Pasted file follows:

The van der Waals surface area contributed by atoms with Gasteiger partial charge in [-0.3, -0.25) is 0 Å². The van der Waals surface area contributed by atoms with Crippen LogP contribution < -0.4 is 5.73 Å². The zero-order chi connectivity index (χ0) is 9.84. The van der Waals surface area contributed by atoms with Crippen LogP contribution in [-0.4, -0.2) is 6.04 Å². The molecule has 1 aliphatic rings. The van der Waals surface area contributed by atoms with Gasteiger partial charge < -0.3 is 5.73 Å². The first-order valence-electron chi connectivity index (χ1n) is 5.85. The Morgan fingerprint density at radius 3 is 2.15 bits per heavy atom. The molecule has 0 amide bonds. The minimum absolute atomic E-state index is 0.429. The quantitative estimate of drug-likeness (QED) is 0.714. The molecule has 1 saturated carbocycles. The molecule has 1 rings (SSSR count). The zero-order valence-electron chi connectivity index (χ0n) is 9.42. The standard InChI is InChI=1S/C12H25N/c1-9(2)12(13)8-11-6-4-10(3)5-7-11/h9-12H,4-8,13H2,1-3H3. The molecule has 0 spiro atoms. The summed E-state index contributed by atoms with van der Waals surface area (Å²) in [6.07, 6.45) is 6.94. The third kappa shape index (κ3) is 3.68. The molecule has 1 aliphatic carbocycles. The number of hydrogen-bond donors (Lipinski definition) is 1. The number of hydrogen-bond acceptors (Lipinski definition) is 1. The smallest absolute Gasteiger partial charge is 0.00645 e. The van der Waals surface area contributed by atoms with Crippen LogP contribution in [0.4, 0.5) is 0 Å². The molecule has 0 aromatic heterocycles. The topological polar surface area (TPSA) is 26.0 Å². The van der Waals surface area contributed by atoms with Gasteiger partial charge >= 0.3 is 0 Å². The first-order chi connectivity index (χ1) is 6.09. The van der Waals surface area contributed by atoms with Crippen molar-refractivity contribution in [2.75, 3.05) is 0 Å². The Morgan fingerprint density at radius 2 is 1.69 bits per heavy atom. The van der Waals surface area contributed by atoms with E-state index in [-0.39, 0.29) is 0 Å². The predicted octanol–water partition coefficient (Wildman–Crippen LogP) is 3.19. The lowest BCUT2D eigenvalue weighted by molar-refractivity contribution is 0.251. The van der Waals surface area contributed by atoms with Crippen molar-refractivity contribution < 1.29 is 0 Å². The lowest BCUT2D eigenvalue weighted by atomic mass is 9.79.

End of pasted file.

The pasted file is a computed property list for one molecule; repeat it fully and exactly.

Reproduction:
The van der Waals surface area contributed by atoms with Gasteiger partial charge in [-0.3, -0.25) is 0 Å². The van der Waals surface area contributed by atoms with Crippen LogP contribution < -0.4 is 5.73 Å². The zero-order chi connectivity index (χ0) is 9.84. The van der Waals surface area contributed by atoms with Crippen LogP contribution in [-0.4, -0.2) is 6.04 Å². The molecule has 1 aliphatic rings. The van der Waals surface area contributed by atoms with Gasteiger partial charge < -0.3 is 5.73 Å². The first-order valence-electron chi connectivity index (χ1n) is 5.85. The Morgan fingerprint density at radius 3 is 2.15 bits per heavy atom. The molecule has 0 amide bonds. The minimum absolute atomic E-state index is 0.429. The quantitative estimate of drug-likeness (QED) is 0.714. The molecule has 1 saturated carbocycles. The molecule has 1 rings (SSSR count). The zero-order valence-electron chi connectivity index (χ0n) is 9.42. The standard InChI is InChI=1S/C12H25N/c1-9(2)12(13)8-11-6-4-10(3)5-7-11/h9-12H,4-8,13H2,1-3H3. The molecule has 0 spiro atoms. The summed E-state index contributed by atoms with van der Waals surface area (Å²) in [6.07, 6.45) is 6.94. The third kappa shape index (κ3) is 3.68. The molecule has 1 aliphatic carbocycles. The number of hydrogen-bond donors (Lipinski definition) is 1. The number of hydrogen-bond acceptors (Lipinski definition) is 1. The smallest absolute Gasteiger partial charge is 0.00645 e. The van der Waals surface area contributed by atoms with Crippen LogP contribution in [0.4, 0.5) is 0 Å². The molecule has 0 aromatic heterocycles. The topological polar surface area (TPSA) is 26.0 Å². The van der Waals surface area contributed by atoms with Gasteiger partial charge >= 0.3 is 0 Å². The first-order chi connectivity index (χ1) is 6.09. The van der Waals surface area contributed by atoms with Crippen molar-refractivity contribution in [2.75, 3.05) is 0 Å². The Morgan fingerprint density at radius 2 is 1.69 bits per heavy atom. The van der Waals surface area contributed by atoms with E-state index in [-0.39, 0.29) is 0 Å². The predicted octanol–water partition coefficient (Wildman–Crippen LogP) is 3.19. The lowest BCUT2D eigenvalue weighted by molar-refractivity contribution is 0.251. The van der Waals surface area contributed by atoms with Crippen molar-refractivity contribution < 1.29 is 0 Å². The lowest BCUT2D eigenvalue weighted by atomic mass is 9.79.